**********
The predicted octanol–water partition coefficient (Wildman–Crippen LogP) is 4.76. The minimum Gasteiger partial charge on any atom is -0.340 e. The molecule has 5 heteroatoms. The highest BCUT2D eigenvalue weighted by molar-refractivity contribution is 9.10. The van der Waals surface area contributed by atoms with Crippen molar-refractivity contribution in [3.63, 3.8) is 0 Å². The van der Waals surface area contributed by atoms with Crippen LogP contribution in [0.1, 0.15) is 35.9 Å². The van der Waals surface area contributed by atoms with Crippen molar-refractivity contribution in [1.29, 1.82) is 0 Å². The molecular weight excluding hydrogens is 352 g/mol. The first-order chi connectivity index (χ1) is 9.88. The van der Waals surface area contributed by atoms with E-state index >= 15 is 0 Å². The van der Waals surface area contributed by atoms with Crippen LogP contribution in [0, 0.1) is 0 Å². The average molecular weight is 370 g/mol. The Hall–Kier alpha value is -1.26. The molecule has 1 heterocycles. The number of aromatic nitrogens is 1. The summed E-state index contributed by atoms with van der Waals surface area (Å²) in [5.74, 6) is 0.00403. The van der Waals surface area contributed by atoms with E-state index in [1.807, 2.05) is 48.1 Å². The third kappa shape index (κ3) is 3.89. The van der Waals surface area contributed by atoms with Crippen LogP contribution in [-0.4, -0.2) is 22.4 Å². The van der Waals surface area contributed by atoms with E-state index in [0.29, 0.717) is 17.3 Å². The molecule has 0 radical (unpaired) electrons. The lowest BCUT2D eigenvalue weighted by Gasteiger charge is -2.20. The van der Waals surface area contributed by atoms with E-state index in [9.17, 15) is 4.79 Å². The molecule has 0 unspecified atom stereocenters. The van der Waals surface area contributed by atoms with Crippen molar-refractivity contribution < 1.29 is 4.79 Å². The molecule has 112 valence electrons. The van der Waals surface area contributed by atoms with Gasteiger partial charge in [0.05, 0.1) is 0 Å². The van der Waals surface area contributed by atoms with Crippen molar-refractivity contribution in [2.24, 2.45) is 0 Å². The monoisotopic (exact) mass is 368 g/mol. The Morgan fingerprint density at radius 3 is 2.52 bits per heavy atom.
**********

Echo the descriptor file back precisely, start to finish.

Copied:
The predicted octanol–water partition coefficient (Wildman–Crippen LogP) is 4.76. The minimum Gasteiger partial charge on any atom is -0.340 e. The molecule has 5 heteroatoms. The highest BCUT2D eigenvalue weighted by molar-refractivity contribution is 9.10. The van der Waals surface area contributed by atoms with Crippen molar-refractivity contribution in [3.63, 3.8) is 0 Å². The van der Waals surface area contributed by atoms with Crippen LogP contribution in [0.1, 0.15) is 35.9 Å². The van der Waals surface area contributed by atoms with Crippen molar-refractivity contribution in [1.29, 1.82) is 0 Å². The molecular weight excluding hydrogens is 352 g/mol. The first-order chi connectivity index (χ1) is 9.88. The van der Waals surface area contributed by atoms with E-state index >= 15 is 0 Å². The van der Waals surface area contributed by atoms with Crippen LogP contribution in [0, 0.1) is 0 Å². The average molecular weight is 370 g/mol. The Hall–Kier alpha value is -1.26. The molecule has 1 heterocycles. The number of aromatic nitrogens is 1. The summed E-state index contributed by atoms with van der Waals surface area (Å²) in [5.74, 6) is 0.00403. The van der Waals surface area contributed by atoms with E-state index in [1.807, 2.05) is 48.1 Å². The third kappa shape index (κ3) is 3.89. The van der Waals surface area contributed by atoms with Crippen LogP contribution in [-0.4, -0.2) is 22.4 Å². The van der Waals surface area contributed by atoms with E-state index in [0.29, 0.717) is 17.3 Å². The molecule has 0 radical (unpaired) electrons. The lowest BCUT2D eigenvalue weighted by Gasteiger charge is -2.20. The van der Waals surface area contributed by atoms with E-state index in [9.17, 15) is 4.79 Å². The molecule has 0 unspecified atom stereocenters. The van der Waals surface area contributed by atoms with Crippen molar-refractivity contribution < 1.29 is 4.79 Å². The molecule has 112 valence electrons. The van der Waals surface area contributed by atoms with Gasteiger partial charge in [0.05, 0.1) is 0 Å². The van der Waals surface area contributed by atoms with Crippen molar-refractivity contribution in [2.24, 2.45) is 0 Å². The monoisotopic (exact) mass is 368 g/mol. The Morgan fingerprint density at radius 3 is 2.52 bits per heavy atom.